The American Dream, by Edward Albee, is a play with lots of laughs that is actually very disturbing by the time the laughter dies away. This is because the author reveals the often horrible behaviors observable in all of us on a daily basis. His characters in this play achieve a harsh penetration of each other through the use of superficial dialogue that is rife with cliches. We see a very ordinary family in a comfortable but poorly furnished apartment. The wife, instead of being loving warm and supportive is a screaming shrew who wears the pants in the family. Her husband lost his manhood years ago to her and she continuously torments her mother. She also considers seducing her son, who is a young male that has no physical flaws. In a sense the play is a parallel to Oedipus Rex and utilizes action that is not consistent combined with dialogue that is of the common vernacular to show how underneath the “physically flawless” American dream lies a tormented psychological existence.
The title takes on particular significance in The American Dream because it connotes the popular image of the American dream, a house, car, children; complete with white picket fence. In reality, the American dream has crumbled as nothing more than a façade and illusion which keeps people working merely to keep a subsistence level of living alive. The substitute son in the play most characterizes the meaning of the title to Albee. This is because Albee implies that there is not much more left to the American dream than the prettiness of its superficial imagery. Like the son who is physically flawless and will do anything at all for money, Albee personifies him as the ailment that afflicts modern America.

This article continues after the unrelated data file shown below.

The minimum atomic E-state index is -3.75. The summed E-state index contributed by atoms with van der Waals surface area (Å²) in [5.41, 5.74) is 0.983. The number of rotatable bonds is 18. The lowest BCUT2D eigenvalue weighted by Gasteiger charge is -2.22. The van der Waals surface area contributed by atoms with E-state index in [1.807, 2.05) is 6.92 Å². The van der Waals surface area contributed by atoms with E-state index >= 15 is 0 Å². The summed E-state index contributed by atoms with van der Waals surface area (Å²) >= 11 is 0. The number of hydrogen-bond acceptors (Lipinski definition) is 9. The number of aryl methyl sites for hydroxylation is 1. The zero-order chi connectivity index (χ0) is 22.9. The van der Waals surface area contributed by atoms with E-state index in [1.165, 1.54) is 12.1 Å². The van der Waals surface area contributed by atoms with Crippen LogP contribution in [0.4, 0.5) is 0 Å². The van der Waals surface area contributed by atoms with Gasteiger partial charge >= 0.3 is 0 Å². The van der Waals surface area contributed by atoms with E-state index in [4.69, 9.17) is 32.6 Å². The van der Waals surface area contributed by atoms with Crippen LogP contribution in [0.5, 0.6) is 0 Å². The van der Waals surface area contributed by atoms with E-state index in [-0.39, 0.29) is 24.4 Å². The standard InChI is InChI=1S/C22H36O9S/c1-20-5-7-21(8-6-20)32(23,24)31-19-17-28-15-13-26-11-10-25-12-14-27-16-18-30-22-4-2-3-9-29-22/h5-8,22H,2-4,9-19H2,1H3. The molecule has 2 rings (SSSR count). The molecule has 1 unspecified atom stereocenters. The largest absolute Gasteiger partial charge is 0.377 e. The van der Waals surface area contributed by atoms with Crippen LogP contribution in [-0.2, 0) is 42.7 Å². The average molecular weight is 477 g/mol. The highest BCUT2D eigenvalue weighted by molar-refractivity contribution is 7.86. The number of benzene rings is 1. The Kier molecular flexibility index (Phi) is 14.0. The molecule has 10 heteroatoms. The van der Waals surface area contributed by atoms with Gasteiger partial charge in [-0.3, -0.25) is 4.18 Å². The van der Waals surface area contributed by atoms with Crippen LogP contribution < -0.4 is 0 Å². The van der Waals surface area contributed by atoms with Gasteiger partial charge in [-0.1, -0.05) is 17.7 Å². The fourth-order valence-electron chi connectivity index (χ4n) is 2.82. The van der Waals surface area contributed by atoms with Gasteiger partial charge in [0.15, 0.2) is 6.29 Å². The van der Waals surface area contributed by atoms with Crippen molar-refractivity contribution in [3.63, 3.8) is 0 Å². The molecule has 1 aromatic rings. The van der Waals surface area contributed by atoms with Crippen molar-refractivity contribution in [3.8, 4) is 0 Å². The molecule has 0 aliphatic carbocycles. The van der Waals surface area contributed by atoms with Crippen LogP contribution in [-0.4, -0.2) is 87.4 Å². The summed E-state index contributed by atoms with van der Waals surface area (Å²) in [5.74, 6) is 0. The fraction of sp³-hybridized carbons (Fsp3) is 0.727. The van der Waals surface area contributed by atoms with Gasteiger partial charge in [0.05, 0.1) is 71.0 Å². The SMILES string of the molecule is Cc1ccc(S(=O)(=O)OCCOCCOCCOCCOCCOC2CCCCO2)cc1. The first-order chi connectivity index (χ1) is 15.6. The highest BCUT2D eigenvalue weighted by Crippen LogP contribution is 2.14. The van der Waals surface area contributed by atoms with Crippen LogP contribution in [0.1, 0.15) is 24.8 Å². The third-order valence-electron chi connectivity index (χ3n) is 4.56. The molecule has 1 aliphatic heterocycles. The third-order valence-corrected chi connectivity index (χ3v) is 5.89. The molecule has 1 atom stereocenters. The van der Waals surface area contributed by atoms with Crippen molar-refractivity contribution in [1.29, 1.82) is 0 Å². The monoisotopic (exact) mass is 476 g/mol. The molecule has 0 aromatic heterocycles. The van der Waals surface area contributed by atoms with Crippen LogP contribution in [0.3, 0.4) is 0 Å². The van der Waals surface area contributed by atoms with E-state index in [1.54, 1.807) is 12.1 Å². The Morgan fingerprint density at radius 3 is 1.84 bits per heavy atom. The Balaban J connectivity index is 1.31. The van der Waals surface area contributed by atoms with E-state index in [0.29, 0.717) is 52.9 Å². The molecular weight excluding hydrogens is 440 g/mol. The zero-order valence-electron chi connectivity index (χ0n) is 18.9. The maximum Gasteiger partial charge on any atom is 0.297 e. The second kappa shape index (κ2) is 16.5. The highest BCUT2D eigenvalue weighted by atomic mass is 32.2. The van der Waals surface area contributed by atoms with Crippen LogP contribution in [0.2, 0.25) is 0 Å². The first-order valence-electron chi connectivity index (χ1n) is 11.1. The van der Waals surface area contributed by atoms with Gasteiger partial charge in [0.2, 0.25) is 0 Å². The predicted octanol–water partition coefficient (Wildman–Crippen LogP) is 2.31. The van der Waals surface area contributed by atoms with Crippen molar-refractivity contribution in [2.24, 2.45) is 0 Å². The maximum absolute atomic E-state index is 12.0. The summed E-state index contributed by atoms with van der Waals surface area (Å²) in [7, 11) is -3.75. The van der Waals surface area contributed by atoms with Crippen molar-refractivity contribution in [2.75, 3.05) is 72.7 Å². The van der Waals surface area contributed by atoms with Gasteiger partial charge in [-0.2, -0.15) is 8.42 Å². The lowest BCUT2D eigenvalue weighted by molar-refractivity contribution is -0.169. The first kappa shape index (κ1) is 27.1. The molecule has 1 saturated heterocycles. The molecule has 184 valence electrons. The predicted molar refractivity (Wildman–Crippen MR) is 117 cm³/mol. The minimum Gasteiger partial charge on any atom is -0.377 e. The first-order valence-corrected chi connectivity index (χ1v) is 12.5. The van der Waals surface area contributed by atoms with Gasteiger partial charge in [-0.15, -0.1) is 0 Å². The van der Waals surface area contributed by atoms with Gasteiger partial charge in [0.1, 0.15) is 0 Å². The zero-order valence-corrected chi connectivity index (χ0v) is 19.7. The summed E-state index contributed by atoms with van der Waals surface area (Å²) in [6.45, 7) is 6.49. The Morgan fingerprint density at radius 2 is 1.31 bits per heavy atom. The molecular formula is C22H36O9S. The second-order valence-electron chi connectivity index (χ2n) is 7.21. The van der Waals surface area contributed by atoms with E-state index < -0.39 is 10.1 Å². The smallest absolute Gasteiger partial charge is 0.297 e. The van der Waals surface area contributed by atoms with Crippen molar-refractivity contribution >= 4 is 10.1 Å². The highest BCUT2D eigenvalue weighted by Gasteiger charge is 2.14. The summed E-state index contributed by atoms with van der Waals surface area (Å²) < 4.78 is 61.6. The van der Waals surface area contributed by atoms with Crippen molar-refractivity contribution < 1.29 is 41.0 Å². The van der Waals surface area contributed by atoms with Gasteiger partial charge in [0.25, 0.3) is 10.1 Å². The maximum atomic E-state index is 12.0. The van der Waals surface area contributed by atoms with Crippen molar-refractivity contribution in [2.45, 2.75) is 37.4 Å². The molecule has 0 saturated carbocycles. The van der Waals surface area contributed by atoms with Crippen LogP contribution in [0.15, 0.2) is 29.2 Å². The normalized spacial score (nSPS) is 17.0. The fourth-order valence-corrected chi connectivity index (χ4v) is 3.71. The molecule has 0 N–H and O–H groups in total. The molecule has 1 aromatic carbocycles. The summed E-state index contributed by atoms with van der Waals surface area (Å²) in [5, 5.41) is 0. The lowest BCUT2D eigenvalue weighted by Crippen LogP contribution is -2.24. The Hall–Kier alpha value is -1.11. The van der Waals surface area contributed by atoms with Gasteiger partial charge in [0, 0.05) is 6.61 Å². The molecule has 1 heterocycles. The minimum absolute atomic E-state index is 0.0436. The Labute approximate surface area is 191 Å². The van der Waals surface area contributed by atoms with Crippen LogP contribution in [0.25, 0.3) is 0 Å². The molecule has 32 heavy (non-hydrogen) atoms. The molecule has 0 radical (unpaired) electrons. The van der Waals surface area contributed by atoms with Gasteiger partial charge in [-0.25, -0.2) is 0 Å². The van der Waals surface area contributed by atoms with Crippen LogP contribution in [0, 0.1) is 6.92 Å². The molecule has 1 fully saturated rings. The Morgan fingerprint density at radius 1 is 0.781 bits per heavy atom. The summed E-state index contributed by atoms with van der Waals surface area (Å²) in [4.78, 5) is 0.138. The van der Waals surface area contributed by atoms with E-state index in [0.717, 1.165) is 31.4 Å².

In a similar way, Albee uses language to illustrate the reality that underlies the American dream. For the author, language is a flawed means of human communion as much as the American dream is flawe